The Temple was Thomas Coke’s first building at Holkham and was built between 1730 and 1734. It was preceded only by the Obelisk, started a year earlier. Holkham Hall itself was not started until 1734. Work had begun on creating the great lawn, sweeping up from the site of the future hall towards the obelisk and on planting the Obelisk Wood but the transformation of the arable fields and sheep walks was far from complete: the Temple and the Obelisk, standing high above the saplings, were prominent symbols of Coke’s intentions.
The Temple with its portico and central octagon surmounted by a cupola was probably inspired by Lord Burlington’s recently completed house at Chiswick. It was said that Burlington, Coke’s friend and fellow connoisseur of architecture, pronounced the Temple to be ‘the best-executed piece of work he had seen performed in his lifetime.’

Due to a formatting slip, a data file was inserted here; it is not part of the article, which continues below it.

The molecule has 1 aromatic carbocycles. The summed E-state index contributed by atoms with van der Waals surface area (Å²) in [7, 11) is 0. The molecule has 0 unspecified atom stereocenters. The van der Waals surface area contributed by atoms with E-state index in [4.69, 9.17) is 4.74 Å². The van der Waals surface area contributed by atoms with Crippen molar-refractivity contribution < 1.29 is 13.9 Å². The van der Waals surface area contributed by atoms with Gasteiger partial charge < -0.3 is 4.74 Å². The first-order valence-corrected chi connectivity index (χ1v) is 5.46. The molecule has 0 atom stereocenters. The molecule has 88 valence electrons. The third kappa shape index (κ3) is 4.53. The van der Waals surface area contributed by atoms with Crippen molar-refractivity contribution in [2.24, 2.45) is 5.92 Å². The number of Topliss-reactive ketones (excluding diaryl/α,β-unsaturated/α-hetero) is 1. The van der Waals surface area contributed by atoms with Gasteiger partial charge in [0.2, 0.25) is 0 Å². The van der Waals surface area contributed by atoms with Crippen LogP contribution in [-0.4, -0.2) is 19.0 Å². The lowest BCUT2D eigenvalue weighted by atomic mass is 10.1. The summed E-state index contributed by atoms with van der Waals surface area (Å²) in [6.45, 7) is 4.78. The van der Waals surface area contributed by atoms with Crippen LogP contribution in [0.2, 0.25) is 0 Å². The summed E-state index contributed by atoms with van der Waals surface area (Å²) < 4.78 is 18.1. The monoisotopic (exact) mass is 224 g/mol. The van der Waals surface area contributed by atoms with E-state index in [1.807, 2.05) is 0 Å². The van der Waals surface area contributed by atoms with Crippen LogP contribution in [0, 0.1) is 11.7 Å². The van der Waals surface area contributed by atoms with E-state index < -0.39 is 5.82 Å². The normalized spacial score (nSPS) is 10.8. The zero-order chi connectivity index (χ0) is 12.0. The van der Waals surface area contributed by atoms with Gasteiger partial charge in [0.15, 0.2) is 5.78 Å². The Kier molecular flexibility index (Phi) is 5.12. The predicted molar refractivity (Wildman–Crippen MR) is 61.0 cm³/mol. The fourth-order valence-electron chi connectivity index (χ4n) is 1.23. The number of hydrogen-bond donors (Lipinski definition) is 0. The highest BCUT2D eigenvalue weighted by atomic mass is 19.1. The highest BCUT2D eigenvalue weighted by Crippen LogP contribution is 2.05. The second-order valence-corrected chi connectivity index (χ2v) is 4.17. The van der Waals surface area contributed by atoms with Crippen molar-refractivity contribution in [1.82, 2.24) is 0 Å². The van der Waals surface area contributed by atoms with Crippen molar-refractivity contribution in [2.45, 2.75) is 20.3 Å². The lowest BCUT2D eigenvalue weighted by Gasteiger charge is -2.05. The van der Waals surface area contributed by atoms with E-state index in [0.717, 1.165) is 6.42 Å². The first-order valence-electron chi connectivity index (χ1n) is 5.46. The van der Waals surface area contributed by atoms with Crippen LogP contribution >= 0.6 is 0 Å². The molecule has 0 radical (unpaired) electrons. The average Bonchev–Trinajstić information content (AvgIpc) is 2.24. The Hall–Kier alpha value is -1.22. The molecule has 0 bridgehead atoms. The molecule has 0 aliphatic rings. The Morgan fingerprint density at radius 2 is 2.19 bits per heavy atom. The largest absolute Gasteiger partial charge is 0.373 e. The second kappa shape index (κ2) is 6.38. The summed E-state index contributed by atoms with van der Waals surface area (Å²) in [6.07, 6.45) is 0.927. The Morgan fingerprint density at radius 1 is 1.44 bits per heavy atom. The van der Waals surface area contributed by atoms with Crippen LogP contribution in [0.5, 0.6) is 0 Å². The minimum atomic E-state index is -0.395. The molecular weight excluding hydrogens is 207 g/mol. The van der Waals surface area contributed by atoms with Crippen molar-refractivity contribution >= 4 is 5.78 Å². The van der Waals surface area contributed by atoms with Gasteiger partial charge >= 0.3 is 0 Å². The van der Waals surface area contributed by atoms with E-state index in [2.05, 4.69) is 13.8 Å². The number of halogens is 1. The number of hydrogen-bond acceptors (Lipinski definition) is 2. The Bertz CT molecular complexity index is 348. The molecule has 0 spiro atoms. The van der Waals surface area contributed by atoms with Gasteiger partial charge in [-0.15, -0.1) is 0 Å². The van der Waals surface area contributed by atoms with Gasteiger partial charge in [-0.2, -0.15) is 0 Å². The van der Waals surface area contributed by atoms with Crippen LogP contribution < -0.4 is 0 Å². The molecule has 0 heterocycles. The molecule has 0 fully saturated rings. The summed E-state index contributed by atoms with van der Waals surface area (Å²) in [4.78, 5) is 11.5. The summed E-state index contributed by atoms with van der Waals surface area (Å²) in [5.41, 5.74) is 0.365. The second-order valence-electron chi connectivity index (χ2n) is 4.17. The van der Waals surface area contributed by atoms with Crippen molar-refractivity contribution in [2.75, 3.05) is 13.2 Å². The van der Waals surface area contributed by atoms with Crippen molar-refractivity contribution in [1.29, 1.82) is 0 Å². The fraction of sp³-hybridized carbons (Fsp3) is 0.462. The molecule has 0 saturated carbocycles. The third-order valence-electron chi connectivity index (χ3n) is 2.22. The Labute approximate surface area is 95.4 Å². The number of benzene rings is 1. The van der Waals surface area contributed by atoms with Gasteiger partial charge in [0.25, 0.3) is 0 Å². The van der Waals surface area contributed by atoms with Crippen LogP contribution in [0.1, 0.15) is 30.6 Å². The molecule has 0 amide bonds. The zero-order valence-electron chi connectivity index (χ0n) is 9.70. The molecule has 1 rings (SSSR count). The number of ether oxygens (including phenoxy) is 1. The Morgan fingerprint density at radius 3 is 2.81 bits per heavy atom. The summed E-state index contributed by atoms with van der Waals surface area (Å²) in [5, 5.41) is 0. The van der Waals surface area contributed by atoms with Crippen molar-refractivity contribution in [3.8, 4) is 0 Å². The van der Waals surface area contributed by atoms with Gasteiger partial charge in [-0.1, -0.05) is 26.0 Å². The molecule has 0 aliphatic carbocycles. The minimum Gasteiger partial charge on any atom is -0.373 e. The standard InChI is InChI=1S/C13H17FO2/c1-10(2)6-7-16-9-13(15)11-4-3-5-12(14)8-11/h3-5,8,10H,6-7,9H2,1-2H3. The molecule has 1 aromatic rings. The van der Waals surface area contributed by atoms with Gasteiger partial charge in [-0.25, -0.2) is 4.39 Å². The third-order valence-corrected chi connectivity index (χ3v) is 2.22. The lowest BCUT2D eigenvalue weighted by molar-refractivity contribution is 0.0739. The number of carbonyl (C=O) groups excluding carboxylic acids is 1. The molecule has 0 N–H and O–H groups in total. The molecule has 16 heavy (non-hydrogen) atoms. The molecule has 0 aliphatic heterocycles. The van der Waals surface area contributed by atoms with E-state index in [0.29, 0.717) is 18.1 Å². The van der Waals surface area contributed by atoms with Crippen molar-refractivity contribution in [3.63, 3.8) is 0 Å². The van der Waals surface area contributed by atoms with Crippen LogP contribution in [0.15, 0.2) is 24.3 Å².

White bricks were specially made for the first time at the estate brickworks for building the Temple. Their success here showed the way, when it became clear that it would not be feasible to build Holkham Hall in stone, as originally intended, however stone for the portico of the Temple was shipped from Bath to Wells-next-the-Sea. Many of the craftsmen and tradesmen who first appeared working at the Temple and the Obelisk were to continue working at Holkham for many years.